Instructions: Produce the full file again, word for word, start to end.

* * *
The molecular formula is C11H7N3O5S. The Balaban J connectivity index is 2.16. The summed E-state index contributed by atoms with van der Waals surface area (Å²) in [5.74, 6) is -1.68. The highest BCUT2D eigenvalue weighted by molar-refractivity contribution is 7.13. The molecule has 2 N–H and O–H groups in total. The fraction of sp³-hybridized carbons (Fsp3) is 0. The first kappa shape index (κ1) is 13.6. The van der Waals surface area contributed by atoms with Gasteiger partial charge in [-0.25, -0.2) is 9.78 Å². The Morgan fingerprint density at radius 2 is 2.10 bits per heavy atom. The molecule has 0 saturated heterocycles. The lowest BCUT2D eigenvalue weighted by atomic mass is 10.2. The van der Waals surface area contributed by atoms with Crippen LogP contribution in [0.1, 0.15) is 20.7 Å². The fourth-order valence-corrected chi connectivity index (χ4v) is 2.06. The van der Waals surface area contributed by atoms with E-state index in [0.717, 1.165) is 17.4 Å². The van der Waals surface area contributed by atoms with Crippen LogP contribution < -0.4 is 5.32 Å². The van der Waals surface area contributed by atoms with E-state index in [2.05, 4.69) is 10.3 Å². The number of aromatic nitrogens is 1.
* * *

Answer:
The molecular formula is C11H7N3O5S. The Balaban J connectivity index is 2.16. The summed E-state index contributed by atoms with van der Waals surface area (Å²) in [5.74, 6) is -1.68. The highest BCUT2D eigenvalue weighted by molar-refractivity contribution is 7.13. The molecule has 2 N–H and O–H groups in total. The fraction of sp³-hybridized carbons (Fsp3) is 0. The first kappa shape index (κ1) is 13.6. The van der Waals surface area contributed by atoms with Gasteiger partial charge in [-0.25, -0.2) is 9.78 Å². The Morgan fingerprint density at radius 2 is 2.10 bits per heavy atom. The molecule has 0 saturated heterocycles. The lowest BCUT2D eigenvalue weighted by atomic mass is 10.2. The van der Waals surface area contributed by atoms with Crippen LogP contribution in [0.1, 0.15) is 20.7 Å². The fourth-order valence-corrected chi connectivity index (χ4v) is 2.06. The van der Waals surface area contributed by atoms with E-state index in [0.717, 1.165) is 17.4 Å². The van der Waals surface area contributed by atoms with Crippen LogP contribution < -0.4 is 5.32 Å². The van der Waals surface area contributed by atoms with E-state index in [2.05, 4.69) is 10.3 Å². The number of aromatic nitrogens is 1.